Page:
receta arroz blanco
receta arroz blanco

Perfect Rice: Traditional Step-by-Step Recipe for an Impeccable Grain

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The perfect white rice is achieved through a careful cooking process that ensures loose and tender grains, without clumping.

Start by washing the rice to remove excess starch. Cook in boiling water in a 1:2 ratio of rice to water. Salt is optional.

Reduce the heat, cover, and let simmer. After 18-20 minutes, remove from heat and let it rest.

Fluff with a fork to separate the grains. This versatile side dish complements a variety of dishes with its fluffy texture and delicate flavor.

Perfect White Rice Recipe

Perfect White Rice Recipe

The perfect white rice is characterized by having loose and tender grains, without being sticky or clumped together. It's a versatile side dish that complements a wide variety of dishes and is prepared with basic ingredients such as rice, water, and salt (optionally). Its neutral flavor allows it to be adaptable to different cuisines and can be customized with herbs, spices, or butter according to individual taste.

Curse Recipekitchen Side dishesDifficulty Easy










  • 1 Cup of white rice (can be long or short grain rice, depending on your preference)

  • 2 coup of water

  • 1 teaspoon of salt (optional)

  • 1 teaspoon of oil or butter (optional)


  • Wash the rice: Place the rice in a colander and rinse it under cold water until the water runs clear. This helps remove excess starch and prevents the rice from becoming sticky.
  • Cook the rice: In a medium saucepan, add 2 cups of water. If you wish, add salt to the water to flavor the rice. Bring the water to a boil.
  • Add the rice: Once the water is boiling, add the washed rice. Stir gently with a spoon to make sure the grains are evenly distributed.
    Reduce el fuego y tapa: Reduce el fuego a bajo o medio-bajo para mantener un hervor suave. Cubre la cacerola con una tapa.
  • Simmer: Let the rice simmer for 18-20 minutes. Avoid uncovering the pan while cooking so that steam is trapped and the rice cooks properly.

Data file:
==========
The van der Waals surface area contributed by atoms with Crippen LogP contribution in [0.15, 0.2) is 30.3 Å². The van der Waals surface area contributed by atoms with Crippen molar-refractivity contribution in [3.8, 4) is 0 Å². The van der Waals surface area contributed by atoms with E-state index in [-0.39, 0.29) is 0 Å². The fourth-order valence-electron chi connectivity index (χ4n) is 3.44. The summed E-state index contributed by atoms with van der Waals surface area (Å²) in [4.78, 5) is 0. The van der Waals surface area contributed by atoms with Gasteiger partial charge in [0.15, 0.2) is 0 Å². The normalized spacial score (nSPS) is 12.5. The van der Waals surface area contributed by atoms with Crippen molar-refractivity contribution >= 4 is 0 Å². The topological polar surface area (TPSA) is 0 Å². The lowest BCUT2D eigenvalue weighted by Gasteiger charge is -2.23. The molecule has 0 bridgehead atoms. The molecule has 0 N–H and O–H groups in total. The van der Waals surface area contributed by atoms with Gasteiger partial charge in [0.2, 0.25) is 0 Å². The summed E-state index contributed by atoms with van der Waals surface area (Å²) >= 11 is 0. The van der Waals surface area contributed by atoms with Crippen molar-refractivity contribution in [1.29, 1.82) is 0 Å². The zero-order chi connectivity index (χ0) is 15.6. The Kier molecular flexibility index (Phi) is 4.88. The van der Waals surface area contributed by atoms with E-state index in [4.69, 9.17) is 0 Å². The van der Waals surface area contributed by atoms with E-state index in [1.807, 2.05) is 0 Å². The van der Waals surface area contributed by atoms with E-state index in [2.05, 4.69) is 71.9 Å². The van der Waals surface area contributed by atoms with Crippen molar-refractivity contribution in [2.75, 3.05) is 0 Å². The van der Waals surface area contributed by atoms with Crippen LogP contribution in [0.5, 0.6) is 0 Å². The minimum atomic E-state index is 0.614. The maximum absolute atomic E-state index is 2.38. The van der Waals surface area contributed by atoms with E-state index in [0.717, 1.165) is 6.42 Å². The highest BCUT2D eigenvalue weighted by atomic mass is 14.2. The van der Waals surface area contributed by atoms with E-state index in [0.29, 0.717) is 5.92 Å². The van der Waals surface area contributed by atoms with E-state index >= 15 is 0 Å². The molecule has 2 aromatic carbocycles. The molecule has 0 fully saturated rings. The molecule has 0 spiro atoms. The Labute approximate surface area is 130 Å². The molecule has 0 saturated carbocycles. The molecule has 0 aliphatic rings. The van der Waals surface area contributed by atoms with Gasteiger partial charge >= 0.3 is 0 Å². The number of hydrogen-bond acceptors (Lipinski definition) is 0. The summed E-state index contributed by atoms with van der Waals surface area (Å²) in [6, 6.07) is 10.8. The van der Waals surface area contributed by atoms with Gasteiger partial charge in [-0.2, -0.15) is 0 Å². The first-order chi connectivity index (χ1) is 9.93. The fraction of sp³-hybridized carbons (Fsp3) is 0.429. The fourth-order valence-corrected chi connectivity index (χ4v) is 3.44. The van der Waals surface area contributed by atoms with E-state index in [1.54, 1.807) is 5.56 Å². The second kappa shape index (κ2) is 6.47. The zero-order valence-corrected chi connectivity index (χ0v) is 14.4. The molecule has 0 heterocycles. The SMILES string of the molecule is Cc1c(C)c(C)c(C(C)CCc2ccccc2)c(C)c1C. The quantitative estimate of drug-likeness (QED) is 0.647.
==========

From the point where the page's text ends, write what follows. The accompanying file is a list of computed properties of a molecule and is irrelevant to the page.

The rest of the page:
• Let it rest: After turning off the heat, let the rice sit for about 5 minutes with the lid on. This will allow the steam to continue cooking the rice and the grains to finish steaming.
  • Fluff the rice: After 5 minutes, uncover the saucepan and use a fork to gently fluff the rice. This helps the grains not to be sticky and separate easily.


  • Measure water correctly: The typical ratio is 1 cup rice to 2 cups water, but this can vary depending on the type of rice and your texture preferences. Some varieties of rice may require a little more or less water.
  • Do not uncover the saucepan during cooking: Keep the lid on while the rice cooks so that the steam is trapped and the grains cook evenly. Uncovering the pan can affect the final texture of the rice.
  • Let the rice rest after cooking: After turning off the heat, let the rice sit for a few minutes with the lid on. This allows the grains to finish steaming and become fluffier.
  • Fluff the rice with a fork: After letting the rice rest, use a fork to gently fluff the grains. This helps separate them and prevent them from becoming clumped together.
  • Lavar el arroz: Washing rice before cooking helps remove excess starch and prevents the grains from becoming sticky. Rinse the rice under cold water in a colander until the water runs clear.